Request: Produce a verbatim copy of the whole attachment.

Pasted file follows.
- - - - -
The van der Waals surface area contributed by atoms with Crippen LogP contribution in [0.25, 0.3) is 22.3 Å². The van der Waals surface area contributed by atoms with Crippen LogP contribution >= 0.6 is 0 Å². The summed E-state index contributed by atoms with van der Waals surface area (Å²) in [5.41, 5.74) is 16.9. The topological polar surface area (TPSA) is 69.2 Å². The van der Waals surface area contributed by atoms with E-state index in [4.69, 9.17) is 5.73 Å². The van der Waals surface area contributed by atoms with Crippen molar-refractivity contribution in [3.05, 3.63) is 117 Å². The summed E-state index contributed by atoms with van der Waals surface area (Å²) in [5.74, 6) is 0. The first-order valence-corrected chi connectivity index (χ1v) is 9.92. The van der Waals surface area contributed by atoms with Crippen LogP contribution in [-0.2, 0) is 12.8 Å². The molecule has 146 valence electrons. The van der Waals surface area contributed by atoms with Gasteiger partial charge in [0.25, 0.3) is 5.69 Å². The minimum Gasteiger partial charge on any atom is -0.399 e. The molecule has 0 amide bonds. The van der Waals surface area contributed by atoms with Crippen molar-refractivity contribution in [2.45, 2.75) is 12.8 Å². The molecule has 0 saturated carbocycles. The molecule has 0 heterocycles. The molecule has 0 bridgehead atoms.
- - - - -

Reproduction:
The van der Waals surface area contributed by atoms with Crippen LogP contribution in [0.25, 0.3) is 22.3 Å². The van der Waals surface area contributed by atoms with Crippen LogP contribution >= 0.6 is 0 Å². The summed E-state index contributed by atoms with van der Waals surface area (Å²) in [5.41, 5.74) is 16.9. The topological polar surface area (TPSA) is 69.2 Å². The van der Waals surface area contributed by atoms with E-state index in [4.69, 9.17) is 5.73 Å². The van der Waals surface area contributed by atoms with Crippen molar-refractivity contribution in [3.05, 3.63) is 117 Å². The summed E-state index contributed by atoms with van der Waals surface area (Å²) in [5.74, 6) is 0. The first-order valence-corrected chi connectivity index (χ1v) is 9.92. The van der Waals surface area contributed by atoms with Crippen LogP contribution in [-0.2, 0) is 12.8 Å². The molecule has 146 valence electrons. The van der Waals surface area contributed by atoms with Gasteiger partial charge in [0.25, 0.3) is 5.69 Å². The minimum Gasteiger partial charge on any atom is -0.399 e. The molecule has 0 amide bonds. The van der Waals surface area contributed by atoms with Crippen molar-refractivity contribution in [2.45, 2.75) is 12.8 Å². The molecule has 0 saturated carbocycles. The molecule has 0 heterocycles. The molecule has 0 bridgehead atoms.